Cutting Down DCFS Expenses: Large Task Ahead For Children & Family Services
Renita Jablonski: Less than two months after being officially appointed as Director of Cuyahoga County's Department of Children and Family Services, Jim McCafferty finds himself having to bring the agency out of a $19 million hole. Along with some obvious and expected moves, like a hiring freeze and moratoriums on staff travel, McCafferty is taking a creative approach to try and save money while at the same time improving the way the agency operates.
Jim McCafferty: This gives us a chance to really go back and look at our kids and say, "does the safety issue that brought the child in our system still exist?" Yes or no? If it's yes, end of discussion, let's talk about what we need to do to stop that or whether we should do something else. But if it doesn't, then let's talk about why this child's not home.
RJ: There are 6,000 children in county custody. Starting Monday, and continuing through the month of June, McCafferty, his department heads, and a team of case review staff will begin applying these questions as they review every single child who's in a paid placement - starting with those in specialized foster care.
JM: We chose specialized foster care to start because for a while we've been looking at kids in residential treatment about why can't they step down quicker and we found that there's really nowhere for them to go so we thought it would be counterproductive to review kids, say yeah, they can leave residential treatment but then not have a place to go. So by starting in specialized foster care will hopefully create bed space available for the kids in the deep run services who are ready to step down, to step down.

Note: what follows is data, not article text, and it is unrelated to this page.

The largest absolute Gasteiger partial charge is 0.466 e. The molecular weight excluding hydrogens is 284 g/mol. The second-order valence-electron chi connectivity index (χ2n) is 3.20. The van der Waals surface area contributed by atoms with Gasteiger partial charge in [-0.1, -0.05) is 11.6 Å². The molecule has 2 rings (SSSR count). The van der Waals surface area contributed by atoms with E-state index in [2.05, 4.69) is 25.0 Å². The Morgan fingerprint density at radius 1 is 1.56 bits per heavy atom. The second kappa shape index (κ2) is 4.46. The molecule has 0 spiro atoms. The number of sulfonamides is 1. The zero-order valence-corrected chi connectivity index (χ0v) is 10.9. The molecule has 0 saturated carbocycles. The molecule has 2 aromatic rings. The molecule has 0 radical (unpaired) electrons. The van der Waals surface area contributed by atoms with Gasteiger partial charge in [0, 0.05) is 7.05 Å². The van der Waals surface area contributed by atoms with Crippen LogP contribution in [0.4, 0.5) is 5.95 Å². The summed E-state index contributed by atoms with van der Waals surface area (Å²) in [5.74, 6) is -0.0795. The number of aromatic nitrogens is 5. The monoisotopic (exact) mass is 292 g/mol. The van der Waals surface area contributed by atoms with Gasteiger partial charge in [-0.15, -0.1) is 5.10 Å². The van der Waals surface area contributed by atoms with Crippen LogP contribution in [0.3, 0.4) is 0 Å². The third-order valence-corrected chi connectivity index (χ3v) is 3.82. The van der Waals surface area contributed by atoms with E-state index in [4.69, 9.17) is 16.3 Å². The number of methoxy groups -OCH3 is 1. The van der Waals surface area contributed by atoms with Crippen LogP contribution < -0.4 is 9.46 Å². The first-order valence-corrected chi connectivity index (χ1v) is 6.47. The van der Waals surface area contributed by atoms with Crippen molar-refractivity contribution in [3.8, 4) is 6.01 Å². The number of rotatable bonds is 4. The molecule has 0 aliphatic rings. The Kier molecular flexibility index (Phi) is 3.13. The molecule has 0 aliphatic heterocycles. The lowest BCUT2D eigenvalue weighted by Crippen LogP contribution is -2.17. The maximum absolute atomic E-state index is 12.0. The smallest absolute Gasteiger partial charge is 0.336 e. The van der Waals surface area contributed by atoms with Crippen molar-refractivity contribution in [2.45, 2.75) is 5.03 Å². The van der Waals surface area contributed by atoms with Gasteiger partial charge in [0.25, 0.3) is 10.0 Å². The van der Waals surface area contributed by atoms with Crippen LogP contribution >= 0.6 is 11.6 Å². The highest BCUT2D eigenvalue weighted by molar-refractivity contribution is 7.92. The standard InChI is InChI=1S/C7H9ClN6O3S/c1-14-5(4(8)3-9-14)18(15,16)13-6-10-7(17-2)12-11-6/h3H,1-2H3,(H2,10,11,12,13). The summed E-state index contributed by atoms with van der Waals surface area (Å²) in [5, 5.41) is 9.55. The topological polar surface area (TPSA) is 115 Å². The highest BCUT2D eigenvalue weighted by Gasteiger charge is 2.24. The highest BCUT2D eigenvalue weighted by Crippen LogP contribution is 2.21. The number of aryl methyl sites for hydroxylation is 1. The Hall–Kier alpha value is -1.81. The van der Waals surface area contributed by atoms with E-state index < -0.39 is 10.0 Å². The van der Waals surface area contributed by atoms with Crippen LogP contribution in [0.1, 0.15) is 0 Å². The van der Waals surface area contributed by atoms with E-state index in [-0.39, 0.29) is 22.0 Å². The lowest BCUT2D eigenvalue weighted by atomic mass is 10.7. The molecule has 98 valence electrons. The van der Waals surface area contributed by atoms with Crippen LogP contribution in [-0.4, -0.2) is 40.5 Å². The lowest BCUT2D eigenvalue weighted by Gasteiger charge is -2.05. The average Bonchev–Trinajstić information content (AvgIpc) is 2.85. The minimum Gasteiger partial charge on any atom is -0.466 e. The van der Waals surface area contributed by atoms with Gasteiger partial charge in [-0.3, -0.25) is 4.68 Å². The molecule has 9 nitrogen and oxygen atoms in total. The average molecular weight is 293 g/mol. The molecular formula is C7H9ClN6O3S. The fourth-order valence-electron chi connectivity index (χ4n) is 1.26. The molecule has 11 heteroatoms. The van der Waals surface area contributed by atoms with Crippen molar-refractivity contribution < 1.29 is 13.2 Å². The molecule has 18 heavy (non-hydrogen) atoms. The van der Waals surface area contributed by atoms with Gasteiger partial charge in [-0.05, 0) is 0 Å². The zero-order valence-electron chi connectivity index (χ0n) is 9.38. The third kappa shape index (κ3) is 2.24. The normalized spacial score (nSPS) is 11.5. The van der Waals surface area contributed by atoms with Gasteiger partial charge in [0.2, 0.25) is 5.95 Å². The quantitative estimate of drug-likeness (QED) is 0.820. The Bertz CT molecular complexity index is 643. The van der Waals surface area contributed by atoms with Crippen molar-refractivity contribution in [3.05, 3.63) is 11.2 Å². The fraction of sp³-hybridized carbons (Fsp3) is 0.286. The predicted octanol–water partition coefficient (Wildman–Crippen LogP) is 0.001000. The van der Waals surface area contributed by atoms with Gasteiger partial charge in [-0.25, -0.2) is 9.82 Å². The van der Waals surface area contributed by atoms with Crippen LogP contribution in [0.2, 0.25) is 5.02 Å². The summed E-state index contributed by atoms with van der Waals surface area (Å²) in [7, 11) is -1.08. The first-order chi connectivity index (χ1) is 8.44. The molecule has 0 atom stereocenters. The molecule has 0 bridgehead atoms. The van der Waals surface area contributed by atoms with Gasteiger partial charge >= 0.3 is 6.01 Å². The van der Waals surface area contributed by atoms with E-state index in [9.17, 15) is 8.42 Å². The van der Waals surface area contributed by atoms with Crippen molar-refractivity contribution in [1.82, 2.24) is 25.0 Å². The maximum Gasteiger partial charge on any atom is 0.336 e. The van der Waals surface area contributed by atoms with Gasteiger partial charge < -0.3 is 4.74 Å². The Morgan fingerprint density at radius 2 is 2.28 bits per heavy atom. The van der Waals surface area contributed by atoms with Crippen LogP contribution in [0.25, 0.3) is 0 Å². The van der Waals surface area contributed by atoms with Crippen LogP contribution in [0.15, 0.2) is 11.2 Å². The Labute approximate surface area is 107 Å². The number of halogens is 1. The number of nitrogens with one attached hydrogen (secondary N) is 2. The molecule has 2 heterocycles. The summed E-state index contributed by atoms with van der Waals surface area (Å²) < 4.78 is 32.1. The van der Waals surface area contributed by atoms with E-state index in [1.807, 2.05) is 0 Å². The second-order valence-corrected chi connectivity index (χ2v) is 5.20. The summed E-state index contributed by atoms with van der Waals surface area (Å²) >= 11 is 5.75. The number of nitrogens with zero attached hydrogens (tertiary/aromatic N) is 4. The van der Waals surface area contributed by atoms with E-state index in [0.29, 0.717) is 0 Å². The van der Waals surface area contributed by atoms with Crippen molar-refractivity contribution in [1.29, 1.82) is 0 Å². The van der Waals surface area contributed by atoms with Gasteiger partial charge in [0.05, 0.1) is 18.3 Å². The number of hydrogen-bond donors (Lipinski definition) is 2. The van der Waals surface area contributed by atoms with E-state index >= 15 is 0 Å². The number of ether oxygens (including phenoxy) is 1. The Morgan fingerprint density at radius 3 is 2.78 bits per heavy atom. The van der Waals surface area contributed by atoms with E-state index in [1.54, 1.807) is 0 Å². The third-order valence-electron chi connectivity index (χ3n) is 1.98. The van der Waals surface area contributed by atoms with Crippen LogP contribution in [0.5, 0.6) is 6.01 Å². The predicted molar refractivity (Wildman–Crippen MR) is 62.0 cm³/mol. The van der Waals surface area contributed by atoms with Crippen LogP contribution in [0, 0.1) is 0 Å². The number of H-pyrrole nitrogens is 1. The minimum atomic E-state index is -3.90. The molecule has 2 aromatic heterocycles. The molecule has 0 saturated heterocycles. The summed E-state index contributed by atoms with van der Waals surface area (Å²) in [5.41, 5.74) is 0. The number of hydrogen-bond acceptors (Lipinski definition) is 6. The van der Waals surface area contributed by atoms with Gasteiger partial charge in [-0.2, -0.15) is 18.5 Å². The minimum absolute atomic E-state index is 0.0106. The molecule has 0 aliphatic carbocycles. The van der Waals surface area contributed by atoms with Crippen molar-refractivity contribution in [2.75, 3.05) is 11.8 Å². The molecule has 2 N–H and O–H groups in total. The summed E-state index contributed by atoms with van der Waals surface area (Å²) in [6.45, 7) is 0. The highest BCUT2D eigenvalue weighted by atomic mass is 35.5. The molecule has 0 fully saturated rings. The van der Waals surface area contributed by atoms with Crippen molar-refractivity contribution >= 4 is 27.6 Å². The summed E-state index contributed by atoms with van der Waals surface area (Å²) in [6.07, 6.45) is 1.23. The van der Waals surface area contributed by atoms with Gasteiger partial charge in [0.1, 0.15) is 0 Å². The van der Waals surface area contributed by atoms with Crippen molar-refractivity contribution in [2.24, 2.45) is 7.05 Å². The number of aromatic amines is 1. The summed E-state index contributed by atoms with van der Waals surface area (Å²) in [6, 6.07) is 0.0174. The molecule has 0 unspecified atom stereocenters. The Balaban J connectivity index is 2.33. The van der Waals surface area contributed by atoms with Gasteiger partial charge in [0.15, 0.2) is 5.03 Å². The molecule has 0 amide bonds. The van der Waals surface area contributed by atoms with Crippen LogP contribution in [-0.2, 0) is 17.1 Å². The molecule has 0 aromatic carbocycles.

RJ: McCafferty says a big part of this effort will be an attempt to bring children that are in residential placements outside of the county back into the community. Adam Jacobs is CEO of Bellefaire Jewish Children's Bureau, a contracted service provider for the county that provides a wide range of counseling and residential services for abused and neglected children throughout the state. Jacobs says McCafferty's idea makes sense.
Adam Jacobs: If there's a young person being placed in Pennsylvania and the county's paying x-number of dollars for that young person to be placed there. If we have a facility for a young person to stay here and it's going to cost the county a tad less than it works for everybody. It works for the child, it works for the county, and it works for us.
RJ: McCafferty's plans will require major cooperation not only from service providers like Bellefaire, who will not receive increased per diems for children despite rising costs, but also from other county agency's. For instance, another initiative is to team up more with the juvenile court system. This year the county will break ground to build a $50 million youth intervention center.